Do you use Wikipedia as a reference site? Do you find that there are times when you look something up and find a short "stub" article? Would you like Wikipedia to be better?
Wikipedia is a volunteer effort. There are people who spend a lot of time on Wikipedia trying to improve it. Unfortunately they can spend a lot of their time doing very trivial changes such as correcting typographical errors, spelling mistakes, and rewording clumsy grammar because these are important things to fix and while, each one only takes a small amount of time, collectively they take a long time because there are so many of them.
As an ordinary user of Wikipedia you can easily take over some of this load. When you are browsing Wikipedia and you notice a small error, hit the edit button and fiix it. For example, in the last sentence I wrote "fiix" rather than "fix". If this was Wikipedia you could simply fix it. It's only a tiny change, but there are so many people visiting Wikipedia on a regular basis that if everyone who visited fixed them they'd soon be gone.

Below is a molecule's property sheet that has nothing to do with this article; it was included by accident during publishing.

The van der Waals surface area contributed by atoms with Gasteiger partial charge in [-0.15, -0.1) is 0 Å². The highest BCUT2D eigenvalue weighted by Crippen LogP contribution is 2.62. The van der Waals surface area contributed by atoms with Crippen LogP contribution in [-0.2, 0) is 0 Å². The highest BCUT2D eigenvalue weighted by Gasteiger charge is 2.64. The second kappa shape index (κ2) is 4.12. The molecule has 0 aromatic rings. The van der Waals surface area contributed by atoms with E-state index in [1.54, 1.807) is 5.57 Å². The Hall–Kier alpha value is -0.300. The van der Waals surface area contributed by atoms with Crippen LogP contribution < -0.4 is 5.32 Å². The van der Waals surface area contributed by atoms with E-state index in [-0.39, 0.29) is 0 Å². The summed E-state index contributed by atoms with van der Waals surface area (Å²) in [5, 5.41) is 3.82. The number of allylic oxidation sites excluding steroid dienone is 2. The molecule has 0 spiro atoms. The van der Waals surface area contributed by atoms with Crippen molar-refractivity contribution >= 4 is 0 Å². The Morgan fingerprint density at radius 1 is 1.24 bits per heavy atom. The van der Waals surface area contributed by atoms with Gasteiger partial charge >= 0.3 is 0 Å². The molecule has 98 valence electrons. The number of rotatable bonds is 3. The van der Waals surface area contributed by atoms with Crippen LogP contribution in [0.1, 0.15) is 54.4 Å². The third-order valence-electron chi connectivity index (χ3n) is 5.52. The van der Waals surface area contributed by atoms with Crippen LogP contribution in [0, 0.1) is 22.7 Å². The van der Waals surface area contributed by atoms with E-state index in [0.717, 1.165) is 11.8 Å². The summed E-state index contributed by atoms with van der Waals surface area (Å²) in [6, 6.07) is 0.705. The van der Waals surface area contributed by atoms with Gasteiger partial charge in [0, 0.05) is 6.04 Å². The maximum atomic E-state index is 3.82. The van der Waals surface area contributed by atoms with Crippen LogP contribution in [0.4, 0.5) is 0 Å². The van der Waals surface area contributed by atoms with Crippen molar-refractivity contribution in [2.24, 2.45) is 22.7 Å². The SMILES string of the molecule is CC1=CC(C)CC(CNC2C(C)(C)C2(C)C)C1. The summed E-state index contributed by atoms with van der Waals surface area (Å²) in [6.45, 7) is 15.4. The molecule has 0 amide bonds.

The only thing to watch out for is, despite what you were taught at school, English doesn't have a standard spelling, it has several. British spelling is different to American spelling and Canadian spelling is different to both in significant ways. New Zealand, Australia, India and Singapore are all close to British spelling but all have slight regional differences of their own. Wikipedia can't make up its mind which form of English should be used; the rule is whichever form of English is first used in an article should be retained. So resist the temptation to change labour to labor or aluminum to aluminium.
After typos, the other thing that really needs doing is fixing the dreaded disambiguation page. When a word has two (or more) meanings or several people share the same name and you go to the page for them you come to a "disambiguation page", a page that (hopefully) points you to the right article. This is great when entering Wikipedia, but if you are reading a page on computers and click on a link for Apple, you expect to reach a page on Apple computers, not a page giving you a choice of the fruit, computers, etc. When you find you've followed an internal link to one of these pages, click the back button, fix the link so it bypasses the disambiguation page and you've just improved Wikipedia.
As the old Scots saying goes, "A wheen o' mickles mak's a muckle" (Many small items add up to a large thing).
Remember, it wasn't a single raindrop that carved the USA's Grand Canyon, it was the collective action of uncountable billions of raindrops that carved it, but each one helped.
Originally published on Qondio